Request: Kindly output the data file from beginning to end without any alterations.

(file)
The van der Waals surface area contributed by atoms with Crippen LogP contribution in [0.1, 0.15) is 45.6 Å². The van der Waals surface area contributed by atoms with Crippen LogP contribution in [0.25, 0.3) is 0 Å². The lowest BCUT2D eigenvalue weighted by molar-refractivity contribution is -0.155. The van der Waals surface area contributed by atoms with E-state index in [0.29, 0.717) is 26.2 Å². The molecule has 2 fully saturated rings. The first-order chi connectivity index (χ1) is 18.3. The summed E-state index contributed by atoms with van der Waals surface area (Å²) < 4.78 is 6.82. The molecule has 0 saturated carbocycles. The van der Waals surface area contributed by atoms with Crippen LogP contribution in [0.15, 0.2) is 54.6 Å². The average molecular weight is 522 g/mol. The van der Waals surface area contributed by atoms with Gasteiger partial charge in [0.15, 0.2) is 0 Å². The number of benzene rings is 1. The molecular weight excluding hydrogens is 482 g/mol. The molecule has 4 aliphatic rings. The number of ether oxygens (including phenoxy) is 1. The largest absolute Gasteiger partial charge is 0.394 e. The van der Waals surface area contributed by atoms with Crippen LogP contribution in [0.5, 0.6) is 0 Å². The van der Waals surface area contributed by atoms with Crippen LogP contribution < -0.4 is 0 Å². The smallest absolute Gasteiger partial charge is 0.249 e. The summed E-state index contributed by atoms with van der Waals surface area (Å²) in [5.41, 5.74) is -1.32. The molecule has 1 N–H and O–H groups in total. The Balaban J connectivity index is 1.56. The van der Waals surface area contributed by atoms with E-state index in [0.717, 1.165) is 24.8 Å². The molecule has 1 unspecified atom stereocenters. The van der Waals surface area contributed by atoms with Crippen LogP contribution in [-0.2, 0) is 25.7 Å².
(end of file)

The van der Waals surface area contributed by atoms with Crippen LogP contribution in [0.1, 0.15) is 45.6 Å². The van der Waals surface area contributed by atoms with Crippen LogP contribution in [0.25, 0.3) is 0 Å². The lowest BCUT2D eigenvalue weighted by molar-refractivity contribution is -0.155. The van der Waals surface area contributed by atoms with E-state index in [0.29, 0.717) is 26.2 Å². The molecule has 2 fully saturated rings. The first-order chi connectivity index (χ1) is 18.3. The summed E-state index contributed by atoms with van der Waals surface area (Å²) < 4.78 is 6.82. The molecule has 0 saturated carbocycles. The van der Waals surface area contributed by atoms with Crippen LogP contribution in [0.15, 0.2) is 54.6 Å². The average molecular weight is 522 g/mol. The van der Waals surface area contributed by atoms with Gasteiger partial charge in [0.15, 0.2) is 0 Å². The number of benzene rings is 1. The molecular weight excluding hydrogens is 482 g/mol. The molecule has 4 aliphatic rings. The number of ether oxygens (including phenoxy) is 1. The largest absolute Gasteiger partial charge is 0.394 e. The van der Waals surface area contributed by atoms with Crippen LogP contribution in [0.5, 0.6) is 0 Å². The van der Waals surface area contributed by atoms with Crippen LogP contribution < -0.4 is 0 Å². The smallest absolute Gasteiger partial charge is 0.249 e. The summed E-state index contributed by atoms with van der Waals surface area (Å²) in [5.41, 5.74) is -1.32. The molecule has 1 N–H and O–H groups in total. The Balaban J connectivity index is 1.56. The van der Waals surface area contributed by atoms with E-state index in [0.717, 1.165) is 24.8 Å². The molecule has 1 unspecified atom stereocenters. The van der Waals surface area contributed by atoms with Crippen LogP contribution in [-0.2, 0) is 25.7 Å².